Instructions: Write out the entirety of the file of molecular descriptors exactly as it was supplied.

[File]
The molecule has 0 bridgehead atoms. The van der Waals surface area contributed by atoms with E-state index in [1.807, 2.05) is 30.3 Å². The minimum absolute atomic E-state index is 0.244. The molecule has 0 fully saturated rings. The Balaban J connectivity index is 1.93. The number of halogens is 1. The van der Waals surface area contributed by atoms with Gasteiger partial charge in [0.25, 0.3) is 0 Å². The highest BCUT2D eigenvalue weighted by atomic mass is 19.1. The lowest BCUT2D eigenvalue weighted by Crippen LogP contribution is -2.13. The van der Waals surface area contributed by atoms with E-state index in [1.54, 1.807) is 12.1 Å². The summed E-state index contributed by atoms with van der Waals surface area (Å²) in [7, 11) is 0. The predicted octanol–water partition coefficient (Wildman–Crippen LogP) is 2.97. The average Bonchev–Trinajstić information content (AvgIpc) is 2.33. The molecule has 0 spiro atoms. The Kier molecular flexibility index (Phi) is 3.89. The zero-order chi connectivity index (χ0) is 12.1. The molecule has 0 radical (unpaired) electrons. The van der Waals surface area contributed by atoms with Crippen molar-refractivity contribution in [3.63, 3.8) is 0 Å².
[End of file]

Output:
The molecule has 0 bridgehead atoms. The van der Waals surface area contributed by atoms with E-state index in [1.807, 2.05) is 30.3 Å². The minimum absolute atomic E-state index is 0.244. The molecule has 0 fully saturated rings. The Balaban J connectivity index is 1.93. The number of halogens is 1. The van der Waals surface area contributed by atoms with Gasteiger partial charge in [0.25, 0.3) is 0 Å². The highest BCUT2D eigenvalue weighted by atomic mass is 19.1. The lowest BCUT2D eigenvalue weighted by Crippen LogP contribution is -2.13. The van der Waals surface area contributed by atoms with E-state index in [1.54, 1.807) is 12.1 Å². The summed E-state index contributed by atoms with van der Waals surface area (Å²) in [7, 11) is 0. The predicted octanol–water partition coefficient (Wildman–Crippen LogP) is 2.97. The average Bonchev–Trinajstić information content (AvgIpc) is 2.33. The molecule has 0 spiro atoms. The Kier molecular flexibility index (Phi) is 3.89. The zero-order chi connectivity index (χ0) is 12.1. The molecule has 0 radical (unpaired) electrons. The van der Waals surface area contributed by atoms with Crippen molar-refractivity contribution in [3.63, 3.8) is 0 Å².